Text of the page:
Combs Spouts Off

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Posts Tagged ‘9/11’

The story of The Falling Man

Posted by Richard on September 11, 2019

it was, to my mind, the most horrifying, gut-wrenching part of a horrific day: perhaps as many as 200 or more people plunging to their deaths at 150 miles per hour because that was better than the fate that awaited them if they stayed in the upper floors of the World Trade Center North Tower.

There was one iconic photo, taken by AP’s Richard Drew, that quickly became famous and then quickly disappeared. Hundreds of newspapers published it once, and many readers expressed outrage. It was just too horrifying, too painful; it was exploitative; this man had a family! All the photos and videos of people falling to their deaths disappeared. People don’t want to see them, to be reminded of what happened. It’s too disturbing.

And yet, I think we should see them. Those of us who watched at the time should be reminded. Those who didn’t, those who are too young to have witnessed that day, should know—and feel—what it was like.

Three years ago, Esquire published Tom Junod’s The Falling Man. It tells the story of that picture and its photographer. It shows that picture and others. It explores why this part of our history has been erased. It recounts the efforts to identify The Falling Man and suggests who he most likely was. It’s a long and grim read. I urge you to read the whole thing.

They began jumping not long after the first plane hit the North Tower, not long after the fire started. They kept jumping until the tower fell. They jumped through windows already broken and then, later, through windows they broke themselves. They jumped to escape the smoke and the fire; they jumped when the ceilings fell and the floors collapsed; they jumped just to breathe once more before they died. They jumped continually, from all four sides of the building, and from all floors above and around the building’s fatal wound. They jumped from the offices of Marsh & McLennan, the insurance company; from the offices of Cantor Fitzgerald, the bond-trading company; from Windows on the World, the restaurant on the 106th and 107th floors—the top. For more than an hour and a half, they streamed from the building, one after another, consecutively rather than en masse, as if each individual required the sight of another individual jumping before mustering the courage to jump himself or herself. One photograph, taken at a distance, shows people jumping in perfect sequence, like parachutists, forming an arc composed of three plummeting people, evenly spaced. Indeed, there were reports that some tried parachuting, before the force generated by their fall ripped the drapes, the tablecloths, the desperately gathered fabric, from their hands. They were all, obviously, very much alive on their way down, and their way down lasted an approximate count of ten seconds. They were all, obviously, not just killed when they landed but destroyed, in body though not, one prays, in soul.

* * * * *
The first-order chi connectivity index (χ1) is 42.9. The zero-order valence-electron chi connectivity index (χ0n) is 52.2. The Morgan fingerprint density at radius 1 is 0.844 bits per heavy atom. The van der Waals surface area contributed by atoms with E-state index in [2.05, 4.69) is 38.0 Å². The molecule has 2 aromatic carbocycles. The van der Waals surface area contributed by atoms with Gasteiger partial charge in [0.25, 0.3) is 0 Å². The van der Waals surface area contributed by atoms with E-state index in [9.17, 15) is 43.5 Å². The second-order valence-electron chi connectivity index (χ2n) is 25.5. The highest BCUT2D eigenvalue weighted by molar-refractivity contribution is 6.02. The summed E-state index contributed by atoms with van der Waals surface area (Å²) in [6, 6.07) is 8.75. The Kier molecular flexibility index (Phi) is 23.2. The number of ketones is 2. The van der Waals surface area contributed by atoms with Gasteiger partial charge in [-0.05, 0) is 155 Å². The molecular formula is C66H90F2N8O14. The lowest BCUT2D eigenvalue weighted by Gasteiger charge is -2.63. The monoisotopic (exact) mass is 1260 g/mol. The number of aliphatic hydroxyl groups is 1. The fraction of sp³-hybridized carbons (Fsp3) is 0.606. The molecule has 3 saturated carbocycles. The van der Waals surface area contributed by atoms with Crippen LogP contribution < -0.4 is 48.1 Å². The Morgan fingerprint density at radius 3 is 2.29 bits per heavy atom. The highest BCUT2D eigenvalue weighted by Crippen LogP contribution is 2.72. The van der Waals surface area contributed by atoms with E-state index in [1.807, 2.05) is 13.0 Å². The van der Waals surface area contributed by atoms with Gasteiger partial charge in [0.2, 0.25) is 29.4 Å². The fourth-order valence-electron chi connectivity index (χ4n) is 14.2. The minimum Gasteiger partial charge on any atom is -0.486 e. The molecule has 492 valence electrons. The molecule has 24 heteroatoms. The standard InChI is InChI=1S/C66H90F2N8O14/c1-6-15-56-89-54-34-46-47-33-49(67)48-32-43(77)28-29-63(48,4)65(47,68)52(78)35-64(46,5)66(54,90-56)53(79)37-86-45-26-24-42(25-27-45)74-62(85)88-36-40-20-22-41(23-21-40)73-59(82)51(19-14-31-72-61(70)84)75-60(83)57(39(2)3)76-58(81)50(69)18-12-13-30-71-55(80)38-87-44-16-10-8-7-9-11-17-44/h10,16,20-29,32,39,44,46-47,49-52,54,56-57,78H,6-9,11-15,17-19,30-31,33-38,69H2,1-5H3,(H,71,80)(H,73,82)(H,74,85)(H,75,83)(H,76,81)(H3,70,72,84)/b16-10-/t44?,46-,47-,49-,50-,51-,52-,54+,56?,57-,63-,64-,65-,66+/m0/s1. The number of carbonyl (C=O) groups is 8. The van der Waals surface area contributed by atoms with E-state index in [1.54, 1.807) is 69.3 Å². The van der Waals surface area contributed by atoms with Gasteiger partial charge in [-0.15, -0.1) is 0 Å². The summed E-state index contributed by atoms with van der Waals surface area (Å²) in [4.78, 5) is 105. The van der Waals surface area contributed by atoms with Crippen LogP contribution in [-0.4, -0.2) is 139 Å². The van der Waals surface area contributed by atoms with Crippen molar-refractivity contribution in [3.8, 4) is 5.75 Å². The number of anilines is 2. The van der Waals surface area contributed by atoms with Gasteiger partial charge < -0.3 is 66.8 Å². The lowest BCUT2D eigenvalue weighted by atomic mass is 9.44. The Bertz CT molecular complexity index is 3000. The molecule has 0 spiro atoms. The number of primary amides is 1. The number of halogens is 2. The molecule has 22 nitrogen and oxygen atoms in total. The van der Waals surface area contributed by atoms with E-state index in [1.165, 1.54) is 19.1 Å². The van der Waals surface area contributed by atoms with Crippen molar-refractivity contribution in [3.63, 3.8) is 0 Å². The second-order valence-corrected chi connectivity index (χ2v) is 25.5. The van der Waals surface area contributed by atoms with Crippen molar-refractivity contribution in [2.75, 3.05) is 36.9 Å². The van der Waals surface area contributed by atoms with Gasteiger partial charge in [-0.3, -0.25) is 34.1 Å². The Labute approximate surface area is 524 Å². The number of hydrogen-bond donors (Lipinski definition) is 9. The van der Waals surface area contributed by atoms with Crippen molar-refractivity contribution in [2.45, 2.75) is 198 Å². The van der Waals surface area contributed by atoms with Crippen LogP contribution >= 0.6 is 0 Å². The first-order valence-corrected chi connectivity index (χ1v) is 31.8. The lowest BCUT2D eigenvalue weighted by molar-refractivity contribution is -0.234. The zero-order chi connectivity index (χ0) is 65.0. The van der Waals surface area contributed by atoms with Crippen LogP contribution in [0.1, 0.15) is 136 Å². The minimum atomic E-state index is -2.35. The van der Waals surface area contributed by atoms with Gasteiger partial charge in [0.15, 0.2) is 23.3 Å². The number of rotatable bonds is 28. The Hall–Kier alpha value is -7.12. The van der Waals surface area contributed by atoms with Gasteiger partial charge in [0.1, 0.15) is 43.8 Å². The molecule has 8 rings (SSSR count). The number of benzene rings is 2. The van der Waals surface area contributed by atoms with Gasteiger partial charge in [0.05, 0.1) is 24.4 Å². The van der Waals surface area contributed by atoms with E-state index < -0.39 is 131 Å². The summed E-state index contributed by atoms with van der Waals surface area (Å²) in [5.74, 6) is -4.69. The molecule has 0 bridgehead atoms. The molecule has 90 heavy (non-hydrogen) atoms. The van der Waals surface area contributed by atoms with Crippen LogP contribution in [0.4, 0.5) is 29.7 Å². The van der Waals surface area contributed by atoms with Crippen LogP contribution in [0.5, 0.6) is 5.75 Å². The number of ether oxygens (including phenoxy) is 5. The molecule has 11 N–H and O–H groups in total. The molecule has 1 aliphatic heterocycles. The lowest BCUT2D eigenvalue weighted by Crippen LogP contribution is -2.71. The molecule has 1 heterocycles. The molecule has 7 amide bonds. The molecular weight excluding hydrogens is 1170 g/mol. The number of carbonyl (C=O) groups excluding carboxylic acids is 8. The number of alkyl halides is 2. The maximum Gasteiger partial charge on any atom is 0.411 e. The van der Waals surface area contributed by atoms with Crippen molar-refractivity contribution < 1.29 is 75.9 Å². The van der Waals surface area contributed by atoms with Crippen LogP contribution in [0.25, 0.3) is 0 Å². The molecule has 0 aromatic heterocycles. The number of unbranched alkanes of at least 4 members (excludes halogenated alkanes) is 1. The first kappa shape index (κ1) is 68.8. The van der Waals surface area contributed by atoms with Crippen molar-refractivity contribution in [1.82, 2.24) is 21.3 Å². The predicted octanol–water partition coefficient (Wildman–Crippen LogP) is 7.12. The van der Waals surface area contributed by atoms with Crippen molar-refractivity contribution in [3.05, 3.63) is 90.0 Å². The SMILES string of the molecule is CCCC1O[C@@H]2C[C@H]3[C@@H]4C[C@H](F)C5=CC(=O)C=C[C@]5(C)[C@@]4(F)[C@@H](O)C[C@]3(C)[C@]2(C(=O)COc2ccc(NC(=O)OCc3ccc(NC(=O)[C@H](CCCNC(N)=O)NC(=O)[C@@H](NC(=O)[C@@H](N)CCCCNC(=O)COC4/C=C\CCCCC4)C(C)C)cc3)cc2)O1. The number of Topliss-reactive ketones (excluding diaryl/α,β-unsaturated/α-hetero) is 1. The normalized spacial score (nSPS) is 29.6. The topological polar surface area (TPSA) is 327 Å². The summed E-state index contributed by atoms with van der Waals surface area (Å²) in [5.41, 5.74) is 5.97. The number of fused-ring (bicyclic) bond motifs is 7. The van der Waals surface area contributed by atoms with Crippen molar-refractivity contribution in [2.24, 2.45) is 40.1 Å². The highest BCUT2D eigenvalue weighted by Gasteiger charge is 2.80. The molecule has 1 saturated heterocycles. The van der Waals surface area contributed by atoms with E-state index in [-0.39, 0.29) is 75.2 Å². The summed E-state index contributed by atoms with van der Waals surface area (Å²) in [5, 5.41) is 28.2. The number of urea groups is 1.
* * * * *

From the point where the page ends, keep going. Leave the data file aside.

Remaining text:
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Eighteen years ago today

Posted by Richard on September 11, 2019

Eighteen years ago this morning, in the words of Rep. Ilhan Omar, “some people did something.”

On September 11, 2001, barbarians with box cutters — primitive 7th-century savages who could never build a World Trade Center or a 747, but whose insane ideology is dedicated to making the building of such things impossible — murdered 2,996 innocent people and changed Lower Manhattan from this:

Lady Liberty watching over the twin towers before 9/11

to this:

1st tower falls

Fleeing as the tower falls

Fleeing through the choking dust

Falling to his death

Never forget.

Flag still stands

Never forget.

raising the flag at ground zero

Never, ever forget.

9/11 tribute of light

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